“The future of drainage is to continue to build on the foundations that have already been laid. It’s accepting the need to evolve and being able to educate the industry accordingly. It’s making sure developers understand its significance on a project and that it can no longer be perceived as an after thought. It's ensuring developers are encouraged away from a "why pay more?" and a "do the bare minimum" attitude by flipping their way of thinking. It’s understanding that the above is unlikely to happen without the implementation of an appropriate legal driver. It’s having early engagement with a developer to help them understand the constraints associated with their site and the opportunities that are available. It’s not allowing developers to cover an entire site with a new building just because the existing footprint did the same. It’s about allowing space for SuDS and improving the wider community via the reduction of impermeable area. Its moving away from engineers being appointed after the developer and the architect have schemed up a plan, whereby the entire site is covered in hard standing or building, giving the engineer little if not no chance to implement SuDS. The future of drainage is not just sticking crates in the ground, which is all to often accepted because it ticks the 'SuDS box' for the planners. It shouldn't be considered a tick box exercise, its about understand the actual benefits of the systems installed. It’s understanding that the above way of thinking is not sustainable, yes it allows water to be attenuated on site, but how can the carbon footprint associated with making the product, delivering the product, excavating for the product etc. ever be looked upon as being a sustainable design. The future of drainage is to understand how important a resource water is, its to inspire a generation as to how we can manage and reuse water and at the same time create biodiverse, sustainable environments and overall nicer places to live. It’s making the unseen seen. Its about engineering a better society. The future of drainage is to stop talking and start doing.”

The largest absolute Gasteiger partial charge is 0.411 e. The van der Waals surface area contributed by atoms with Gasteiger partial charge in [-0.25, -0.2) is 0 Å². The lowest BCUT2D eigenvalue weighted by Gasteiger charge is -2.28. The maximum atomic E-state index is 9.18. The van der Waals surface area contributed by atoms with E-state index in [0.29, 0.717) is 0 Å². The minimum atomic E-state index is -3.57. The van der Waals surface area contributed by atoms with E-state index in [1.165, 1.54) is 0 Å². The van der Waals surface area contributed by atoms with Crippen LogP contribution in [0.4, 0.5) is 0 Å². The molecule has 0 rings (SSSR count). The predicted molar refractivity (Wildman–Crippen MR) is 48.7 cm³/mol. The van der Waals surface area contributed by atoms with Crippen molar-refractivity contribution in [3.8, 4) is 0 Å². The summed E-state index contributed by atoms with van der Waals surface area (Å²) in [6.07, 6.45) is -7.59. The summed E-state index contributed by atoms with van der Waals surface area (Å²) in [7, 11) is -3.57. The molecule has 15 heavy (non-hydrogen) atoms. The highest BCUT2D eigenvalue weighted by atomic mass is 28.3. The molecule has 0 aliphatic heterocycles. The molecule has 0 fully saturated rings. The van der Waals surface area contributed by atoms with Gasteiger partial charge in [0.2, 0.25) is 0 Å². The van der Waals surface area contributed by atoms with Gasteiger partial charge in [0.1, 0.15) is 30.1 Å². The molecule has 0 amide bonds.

“The future of drainage is about realising change. The combination of climate change and continued urban growth are creating significant pressures on our existing infrastructure, whilst new development is still failing to provide the drainage benefits it is capable of. There are many ways to improve our relationship with water - improving water capture, storage and distribution using smart technologies to sustain life, harnessing wave and tidal power to help meet our energy needs, improving our natural and built environment by giving land over to surface water flood storage, managed withdrawal from river and coastal areas to mitigate against extreme flood events. As a society, we are all responsible for delivering change, the challenge to deliver a relationship with water and drainage to meet the needs of the 21st century, is one we all need to understand and turn into a reality.”

What do you think about the future of drainage? Please share your comments with us below

We would like to hear your thoughts on the current issues. The most interesting comments will be published in our quarterly newsletter.

Here are some conversation starters:

  • How will sewers for adoption 8 impact the use of sustainable drainage systems?
  • Is the policy change in the UK enough?
  • What else needs to be done to make us resilient for the future?
  • What innovation needs to happen?